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From the sublime to the ridiculous

January 9, 2019

I promised you a report on my weekend of experiences. That it’s taken me until Wednesday to get to it should give you a clue as to how busy it was.


Saturday I attended the 37th annual Boar’s Head and Yule Log Festival held by the First Christian Church in Corpus Christi. Capping the Christmas season and celebrating Epiphany, it’s an Old English retelling of the coming of the three kings meeting baby Jesus. Originally presented at Queens College in Oxford in 1340, it came to be a holiday tradition in English manor houses and later in colonial America. A Renaissance-era story, it depicts a medieval pageant. This was quite the spectacle and I cannot praise the organizers and actors enough. It would have been sufficient to enjoy it solely for the entertainment value. But I found myself thinking this was the type of exhibition that the lords and ladies of The Bewildering Adventure of King Bewilliam might have enjoyed. I’ll be keeping the sight, sound, and pacing in mind should the Muse want to revisit the Chalklands.

Something Else

Sunday I attended a day-long class to qualify for a Texas License to Carry a concealed handgun. The class began with a four-hour presentation on the various laws governing the licensing and the responsibilities of license holders. Students had to pay attention because a written test followed. I aced it although there was one question that I thought was badly worded. Throughout my career, I’ve written a lot of test questions so I felt justified in criticizing but others shared my opinion.

Then we all drove out in the country to the Corpus Christi Pistol and Rifle Club range for the shooting part of the qualification. Applicants must show that they know how to carry a handgun safely, arm it, and ready it to fire. The targets were cardboard slabs mounted on a stand. A green silhouette of a roughly human form was marked with a bull’s eye and three concentric rings.

It’s been decades since I even held a handgun. I have vague recollections of going plinking with a friend and can’t recall if I managed to hit anything.

The instructor organized groups of three shooters at a time. Other than me, the students had handgun experience so the instructor asked me to go last. I spent the time observing and even helped one student load her magazine (“Do NOT call it a clip!” said the instructor) which was part of the test.

It was late in the day by the time we got around to me. The sun was sinking and I worried about being able to see the target much less aim accurately. I was also concerned because though I had recently purchased glasses with distance correction I had yet to receive them. Still, I knew that I’d only stew about it and I didn’t want to put the test off for another day. I figured that even if I blew it, I could try again. The state allows for three chances to pass the shooting test.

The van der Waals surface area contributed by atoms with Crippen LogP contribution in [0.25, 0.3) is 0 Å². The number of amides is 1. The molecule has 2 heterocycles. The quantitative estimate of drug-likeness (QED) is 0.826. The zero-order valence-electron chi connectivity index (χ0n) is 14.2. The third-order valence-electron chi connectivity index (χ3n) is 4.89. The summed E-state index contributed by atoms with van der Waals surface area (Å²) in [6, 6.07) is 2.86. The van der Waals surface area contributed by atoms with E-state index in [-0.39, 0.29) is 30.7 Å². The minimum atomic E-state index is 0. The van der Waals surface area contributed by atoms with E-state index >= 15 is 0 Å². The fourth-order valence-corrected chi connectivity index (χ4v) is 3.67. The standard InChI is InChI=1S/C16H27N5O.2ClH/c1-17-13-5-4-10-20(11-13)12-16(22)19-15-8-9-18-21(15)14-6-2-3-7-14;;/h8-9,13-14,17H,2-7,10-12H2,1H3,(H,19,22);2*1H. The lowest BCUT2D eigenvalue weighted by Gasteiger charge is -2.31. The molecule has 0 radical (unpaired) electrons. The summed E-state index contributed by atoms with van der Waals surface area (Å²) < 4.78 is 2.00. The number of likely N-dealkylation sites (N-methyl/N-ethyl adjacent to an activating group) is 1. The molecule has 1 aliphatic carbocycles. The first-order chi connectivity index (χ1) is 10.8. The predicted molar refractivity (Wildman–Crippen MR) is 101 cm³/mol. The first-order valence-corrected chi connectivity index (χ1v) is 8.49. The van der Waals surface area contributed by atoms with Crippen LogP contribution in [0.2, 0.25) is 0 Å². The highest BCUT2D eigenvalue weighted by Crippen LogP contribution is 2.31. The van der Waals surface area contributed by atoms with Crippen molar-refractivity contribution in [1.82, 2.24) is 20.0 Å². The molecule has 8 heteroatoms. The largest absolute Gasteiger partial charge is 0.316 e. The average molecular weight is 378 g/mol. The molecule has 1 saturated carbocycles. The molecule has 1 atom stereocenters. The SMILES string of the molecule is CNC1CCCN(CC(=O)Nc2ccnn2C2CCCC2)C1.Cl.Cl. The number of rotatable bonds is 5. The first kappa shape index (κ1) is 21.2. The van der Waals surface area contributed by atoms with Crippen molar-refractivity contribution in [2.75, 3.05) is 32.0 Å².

The instructor lent safety gear. License applicants must show that they have consideration for their personal safety. Though it was an outdoor range it was still a noisy place. Shooters need hearing protection (earmuffs or plugs). Eye protection in the form of safety goggles or glasses is also a necessity, especially with brass casings flying through the air like bees swarming.

Not only did I not have experience or my own safety gear I also didn’t have a handgun. I had worried that I would find the firearm heavy and awkward to handle. The instructor lent me a Ruger .22 and I had absolutely no problem with it. The “red-dot sight” with which it was equipped made aiming easy. I anticipated recoil of which I had read so much but because .22 is a fairly small caliber, this handgun didn’t present any that I noticed. I did observe another phenomenon of which I had read: muzzle flash.

So, how did I do on the test?

The shooting test requires 50 rounds of ammunition fired at three distances:

  • 3 yards – 20 rounds fired
  • 7 yards – 20 rounds fired
  • 15 yards – 10 rounds fired

It’s a timed test. The Texas LTC shooting test passing score is 175 points out of 250 points or a score of 70%.

LTC shooting testI scored 243.

The day-long class was conducted by Michael McKinley of CCIT. Enthusiastic about handgun operation and safe shooting practices, he was knowledgeable about the subject and patient with a rank beginner. That I passed is a testament to his skills as an instructor.

He did charge us with evaluating our preparedness to shoot someone, especially in a crisis situation. It’s an important consideration but it wasn’t why I applied for the license or took the class. I write a lot of crime fiction and simply need to know more about firearms.